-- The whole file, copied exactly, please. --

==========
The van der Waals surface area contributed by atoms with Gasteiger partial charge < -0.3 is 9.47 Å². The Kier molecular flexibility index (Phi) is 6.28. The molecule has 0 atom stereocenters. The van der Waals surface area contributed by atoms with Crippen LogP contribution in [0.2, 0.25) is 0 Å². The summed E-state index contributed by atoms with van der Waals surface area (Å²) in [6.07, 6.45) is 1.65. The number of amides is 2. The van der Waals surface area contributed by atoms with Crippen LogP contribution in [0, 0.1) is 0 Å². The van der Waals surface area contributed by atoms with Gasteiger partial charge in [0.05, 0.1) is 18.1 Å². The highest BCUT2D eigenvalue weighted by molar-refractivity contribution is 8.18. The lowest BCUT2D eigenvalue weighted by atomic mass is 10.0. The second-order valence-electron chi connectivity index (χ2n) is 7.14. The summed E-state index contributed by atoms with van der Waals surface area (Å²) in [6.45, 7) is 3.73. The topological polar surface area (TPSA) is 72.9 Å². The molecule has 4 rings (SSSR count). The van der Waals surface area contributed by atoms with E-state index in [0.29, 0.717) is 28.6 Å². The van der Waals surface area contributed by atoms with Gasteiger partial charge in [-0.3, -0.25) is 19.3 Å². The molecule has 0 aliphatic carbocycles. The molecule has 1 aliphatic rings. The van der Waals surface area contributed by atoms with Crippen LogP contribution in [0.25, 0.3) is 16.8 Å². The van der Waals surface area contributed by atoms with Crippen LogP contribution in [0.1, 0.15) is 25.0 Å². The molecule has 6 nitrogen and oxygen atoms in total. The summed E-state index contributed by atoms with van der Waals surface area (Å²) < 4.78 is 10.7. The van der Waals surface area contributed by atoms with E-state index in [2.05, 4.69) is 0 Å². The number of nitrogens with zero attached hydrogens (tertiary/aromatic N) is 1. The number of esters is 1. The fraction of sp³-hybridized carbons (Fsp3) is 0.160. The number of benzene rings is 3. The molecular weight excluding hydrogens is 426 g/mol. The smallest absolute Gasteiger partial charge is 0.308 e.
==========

The van der Waals surface area contributed by atoms with Gasteiger partial charge < -0.3 is 9.47 Å². The Kier molecular flexibility index (Phi) is 6.28. The molecule has 0 atom stereocenters. The van der Waals surface area contributed by atoms with Crippen LogP contribution in [0.2, 0.25) is 0 Å². The summed E-state index contributed by atoms with van der Waals surface area (Å²) in [6.07, 6.45) is 1.65. The number of amides is 2. The van der Waals surface area contributed by atoms with Crippen LogP contribution in [0, 0.1) is 0 Å². The van der Waals surface area contributed by atoms with Gasteiger partial charge in [0.05, 0.1) is 18.1 Å². The highest BCUT2D eigenvalue weighted by molar-refractivity contribution is 8.18. The lowest BCUT2D eigenvalue weighted by atomic mass is 10.0. The second-order valence-electron chi connectivity index (χ2n) is 7.14. The summed E-state index contributed by atoms with van der Waals surface area (Å²) in [6.45, 7) is 3.73. The topological polar surface area (TPSA) is 72.9 Å². The molecule has 4 rings (SSSR count). The van der Waals surface area contributed by atoms with E-state index in [0.29, 0.717) is 28.6 Å². The van der Waals surface area contributed by atoms with Gasteiger partial charge in [-0.3, -0.25) is 19.3 Å². The molecule has 0 aliphatic carbocycles. The molecule has 1 aliphatic rings. The van der Waals surface area contributed by atoms with Crippen LogP contribution in [0.25, 0.3) is 16.8 Å². The van der Waals surface area contributed by atoms with Crippen LogP contribution in [0.1, 0.15) is 25.0 Å². The molecule has 6 nitrogen and oxygen atoms in total. The summed E-state index contributed by atoms with van der Waals surface area (Å²) < 4.78 is 10.7. The van der Waals surface area contributed by atoms with E-state index in [2.05, 4.69) is 0 Å². The number of nitrogens with zero attached hydrogens (tertiary/aromatic N) is 1. The number of esters is 1. The fraction of sp³-hybridized carbons (Fsp3) is 0.160. The number of benzene rings is 3. The molecular weight excluding hydrogens is 426 g/mol. The smallest absolute Gasteiger partial charge is 0.308 e.